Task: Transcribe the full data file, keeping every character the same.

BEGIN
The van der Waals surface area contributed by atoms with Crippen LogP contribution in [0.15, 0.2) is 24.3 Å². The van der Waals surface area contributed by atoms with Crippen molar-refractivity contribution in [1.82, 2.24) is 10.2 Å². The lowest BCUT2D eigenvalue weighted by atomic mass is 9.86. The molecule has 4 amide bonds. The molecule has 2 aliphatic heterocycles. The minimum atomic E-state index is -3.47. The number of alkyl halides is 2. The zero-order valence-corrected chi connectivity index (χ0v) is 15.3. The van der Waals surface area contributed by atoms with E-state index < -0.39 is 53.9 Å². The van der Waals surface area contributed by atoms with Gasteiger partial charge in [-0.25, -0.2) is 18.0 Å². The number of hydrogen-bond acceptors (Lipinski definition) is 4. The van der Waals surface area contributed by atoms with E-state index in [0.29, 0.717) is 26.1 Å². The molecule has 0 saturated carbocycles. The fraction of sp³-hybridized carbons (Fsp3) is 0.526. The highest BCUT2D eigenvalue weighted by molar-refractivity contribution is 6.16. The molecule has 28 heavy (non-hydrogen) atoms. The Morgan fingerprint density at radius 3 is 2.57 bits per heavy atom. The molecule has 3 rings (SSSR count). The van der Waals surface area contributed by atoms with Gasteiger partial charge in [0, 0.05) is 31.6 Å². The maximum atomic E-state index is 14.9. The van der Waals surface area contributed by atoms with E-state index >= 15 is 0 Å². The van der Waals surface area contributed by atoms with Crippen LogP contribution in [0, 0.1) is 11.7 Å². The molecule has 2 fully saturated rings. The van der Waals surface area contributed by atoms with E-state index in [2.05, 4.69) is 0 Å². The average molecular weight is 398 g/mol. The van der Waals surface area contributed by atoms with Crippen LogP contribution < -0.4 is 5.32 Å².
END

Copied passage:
The van der Waals surface area contributed by atoms with Crippen LogP contribution in [0.15, 0.2) is 24.3 Å². The van der Waals surface area contributed by atoms with Crippen molar-refractivity contribution in [1.82, 2.24) is 10.2 Å². The lowest BCUT2D eigenvalue weighted by atomic mass is 9.86. The molecule has 4 amide bonds. The molecule has 2 aliphatic heterocycles. The minimum atomic E-state index is -3.47. The number of alkyl halides is 2. The zero-order valence-corrected chi connectivity index (χ0v) is 15.3. The van der Waals surface area contributed by atoms with E-state index < -0.39 is 53.9 Å². The van der Waals surface area contributed by atoms with Gasteiger partial charge in [-0.25, -0.2) is 18.0 Å². The number of hydrogen-bond acceptors (Lipinski definition) is 4. The van der Waals surface area contributed by atoms with E-state index in [0.29, 0.717) is 26.1 Å². The molecule has 0 saturated carbocycles. The fraction of sp³-hybridized carbons (Fsp3) is 0.526. The highest BCUT2D eigenvalue weighted by molar-refractivity contribution is 6.16. The molecule has 28 heavy (non-hydrogen) atoms. The Morgan fingerprint density at radius 3 is 2.57 bits per heavy atom. The molecule has 3 rings (SSSR count). The van der Waals surface area contributed by atoms with Gasteiger partial charge in [0, 0.05) is 31.6 Å². The maximum atomic E-state index is 14.9. The van der Waals surface area contributed by atoms with E-state index >= 15 is 0 Å². The van der Waals surface area contributed by atoms with Crippen LogP contribution in [0, 0.1) is 11.7 Å². The molecule has 2 fully saturated rings. The van der Waals surface area contributed by atoms with E-state index in [2.05, 4.69) is 0 Å². The average molecular weight is 398 g/mol. The van der Waals surface area contributed by atoms with Crippen LogP contribution < -0.4 is 5.32 Å².